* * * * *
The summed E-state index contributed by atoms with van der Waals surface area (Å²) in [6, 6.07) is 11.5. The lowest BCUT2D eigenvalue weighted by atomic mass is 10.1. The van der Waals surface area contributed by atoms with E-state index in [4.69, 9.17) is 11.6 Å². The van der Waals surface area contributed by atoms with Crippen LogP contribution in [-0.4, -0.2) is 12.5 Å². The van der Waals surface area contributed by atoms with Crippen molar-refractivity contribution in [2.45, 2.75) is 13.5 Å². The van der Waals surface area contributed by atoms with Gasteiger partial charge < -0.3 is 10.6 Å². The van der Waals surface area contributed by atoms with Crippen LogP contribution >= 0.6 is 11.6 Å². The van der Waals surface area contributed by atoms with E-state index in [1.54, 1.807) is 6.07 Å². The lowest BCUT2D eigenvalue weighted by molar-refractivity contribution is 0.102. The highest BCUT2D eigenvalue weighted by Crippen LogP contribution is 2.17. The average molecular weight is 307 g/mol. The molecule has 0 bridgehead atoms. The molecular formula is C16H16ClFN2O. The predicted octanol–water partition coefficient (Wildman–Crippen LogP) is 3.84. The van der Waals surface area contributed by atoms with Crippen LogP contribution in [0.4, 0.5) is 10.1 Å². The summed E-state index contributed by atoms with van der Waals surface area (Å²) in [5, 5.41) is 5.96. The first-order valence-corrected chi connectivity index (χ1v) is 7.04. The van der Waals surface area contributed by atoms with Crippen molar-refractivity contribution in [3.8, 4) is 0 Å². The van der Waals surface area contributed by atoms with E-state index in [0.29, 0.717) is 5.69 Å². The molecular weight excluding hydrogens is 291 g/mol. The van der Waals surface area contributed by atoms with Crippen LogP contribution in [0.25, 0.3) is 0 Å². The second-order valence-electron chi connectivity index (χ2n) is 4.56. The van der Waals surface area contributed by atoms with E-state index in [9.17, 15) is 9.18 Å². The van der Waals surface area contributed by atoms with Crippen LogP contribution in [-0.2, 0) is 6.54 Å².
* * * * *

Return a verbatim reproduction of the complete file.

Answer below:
The summed E-state index contributed by atoms with van der Waals surface area (Å²) in [6, 6.07) is 11.5. The lowest BCUT2D eigenvalue weighted by atomic mass is 10.1. The van der Waals surface area contributed by atoms with E-state index in [4.69, 9.17) is 11.6 Å². The van der Waals surface area contributed by atoms with Crippen LogP contribution in [-0.4, -0.2) is 12.5 Å². The van der Waals surface area contributed by atoms with Crippen molar-refractivity contribution in [2.45, 2.75) is 13.5 Å². The van der Waals surface area contributed by atoms with Gasteiger partial charge < -0.3 is 10.6 Å². The van der Waals surface area contributed by atoms with Crippen LogP contribution >= 0.6 is 11.6 Å². The van der Waals surface area contributed by atoms with E-state index in [1.54, 1.807) is 6.07 Å². The lowest BCUT2D eigenvalue weighted by molar-refractivity contribution is 0.102. The highest BCUT2D eigenvalue weighted by Crippen LogP contribution is 2.17. The average molecular weight is 307 g/mol. The molecule has 0 bridgehead atoms. The molecular formula is C16H16ClFN2O. The predicted octanol–water partition coefficient (Wildman–Crippen LogP) is 3.84. The van der Waals surface area contributed by atoms with Crippen LogP contribution in [0.4, 0.5) is 10.1 Å². The summed E-state index contributed by atoms with van der Waals surface area (Å²) in [5, 5.41) is 5.96. The first-order valence-corrected chi connectivity index (χ1v) is 7.04. The van der Waals surface area contributed by atoms with Crippen molar-refractivity contribution in [3.8, 4) is 0 Å². The van der Waals surface area contributed by atoms with E-state index in [0.29, 0.717) is 5.69 Å². The molecular weight excluding hydrogens is 291 g/mol. The van der Waals surface area contributed by atoms with Crippen LogP contribution in [0.25, 0.3) is 0 Å². The second-order valence-electron chi connectivity index (χ2n) is 4.56. The van der Waals surface area contributed by atoms with E-state index in [9.17, 15) is 9.18 Å². The van der Waals surface area contributed by atoms with Crippen LogP contribution in [-0.2, 0) is 6.54 Å².